Citing the Michigan Action Project, BlackBox Radio reports that a bill in the Michigan Senate meant to protect Michigan waterways from the effects of excess fertilizer not only does little to control the problem, but preempts local governments and communities from regulating the compounds in future. This means that all local ordinances in place throughout the State passed to reduce phosphorous runoff would in effect be nullified.
Phosphorous is the prime suspect in the return of algae blooms in bodies of water throughout the State that pollute beaches and deprive the water of needed oxygen, leading to fish die offs. Algae blooms can also contain toxic microcystins which cause illness in humans when ingested.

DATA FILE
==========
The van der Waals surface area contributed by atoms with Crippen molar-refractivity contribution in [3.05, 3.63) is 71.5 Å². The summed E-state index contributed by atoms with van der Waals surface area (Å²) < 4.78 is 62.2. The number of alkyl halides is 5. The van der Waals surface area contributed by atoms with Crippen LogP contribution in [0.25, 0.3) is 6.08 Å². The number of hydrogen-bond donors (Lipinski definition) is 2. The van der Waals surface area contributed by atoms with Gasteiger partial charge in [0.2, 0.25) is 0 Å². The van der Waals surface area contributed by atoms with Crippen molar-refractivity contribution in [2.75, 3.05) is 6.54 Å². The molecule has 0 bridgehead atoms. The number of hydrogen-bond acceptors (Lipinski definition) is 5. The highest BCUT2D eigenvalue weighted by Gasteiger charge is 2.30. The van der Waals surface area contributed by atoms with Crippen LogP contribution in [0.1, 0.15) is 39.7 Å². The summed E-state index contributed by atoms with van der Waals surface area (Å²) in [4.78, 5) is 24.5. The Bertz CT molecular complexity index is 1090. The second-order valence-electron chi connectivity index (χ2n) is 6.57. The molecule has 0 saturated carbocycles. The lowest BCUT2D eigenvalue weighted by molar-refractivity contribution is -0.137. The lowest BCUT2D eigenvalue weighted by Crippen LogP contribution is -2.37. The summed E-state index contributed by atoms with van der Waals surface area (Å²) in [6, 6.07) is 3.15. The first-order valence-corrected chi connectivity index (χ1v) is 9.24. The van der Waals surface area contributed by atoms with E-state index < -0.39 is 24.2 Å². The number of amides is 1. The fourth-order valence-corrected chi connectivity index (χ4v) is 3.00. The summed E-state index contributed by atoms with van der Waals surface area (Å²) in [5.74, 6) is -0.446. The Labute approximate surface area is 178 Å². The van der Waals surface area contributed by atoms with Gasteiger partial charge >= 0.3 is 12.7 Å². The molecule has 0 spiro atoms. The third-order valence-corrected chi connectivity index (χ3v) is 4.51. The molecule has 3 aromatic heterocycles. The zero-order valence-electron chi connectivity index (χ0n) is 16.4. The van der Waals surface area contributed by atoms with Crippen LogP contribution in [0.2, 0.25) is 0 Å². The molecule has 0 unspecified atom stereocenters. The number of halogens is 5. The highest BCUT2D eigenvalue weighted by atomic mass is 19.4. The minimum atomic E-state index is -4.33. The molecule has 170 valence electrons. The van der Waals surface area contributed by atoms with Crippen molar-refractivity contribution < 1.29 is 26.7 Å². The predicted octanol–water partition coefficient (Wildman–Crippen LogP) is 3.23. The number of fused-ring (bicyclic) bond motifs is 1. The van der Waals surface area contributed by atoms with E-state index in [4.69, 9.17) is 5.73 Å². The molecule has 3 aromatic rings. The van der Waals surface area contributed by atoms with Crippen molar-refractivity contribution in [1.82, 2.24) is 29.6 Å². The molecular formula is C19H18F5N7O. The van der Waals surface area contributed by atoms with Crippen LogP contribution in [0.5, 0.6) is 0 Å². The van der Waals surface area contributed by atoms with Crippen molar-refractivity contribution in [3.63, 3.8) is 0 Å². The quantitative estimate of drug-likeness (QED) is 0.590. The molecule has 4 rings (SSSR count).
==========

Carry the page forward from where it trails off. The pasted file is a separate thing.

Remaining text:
The current bill would allow homeowners to apply up to a half pound of phosphorous per 1000 squarer feet of lawn. A single pound of phosphorous can lead to the growth of up to 500 pounds of algae, according to the report. The Project is calling on legislators to enact laws similar to those in Minnesota which allow the use of phosphorous only after soil tests show phosphorous deficiency.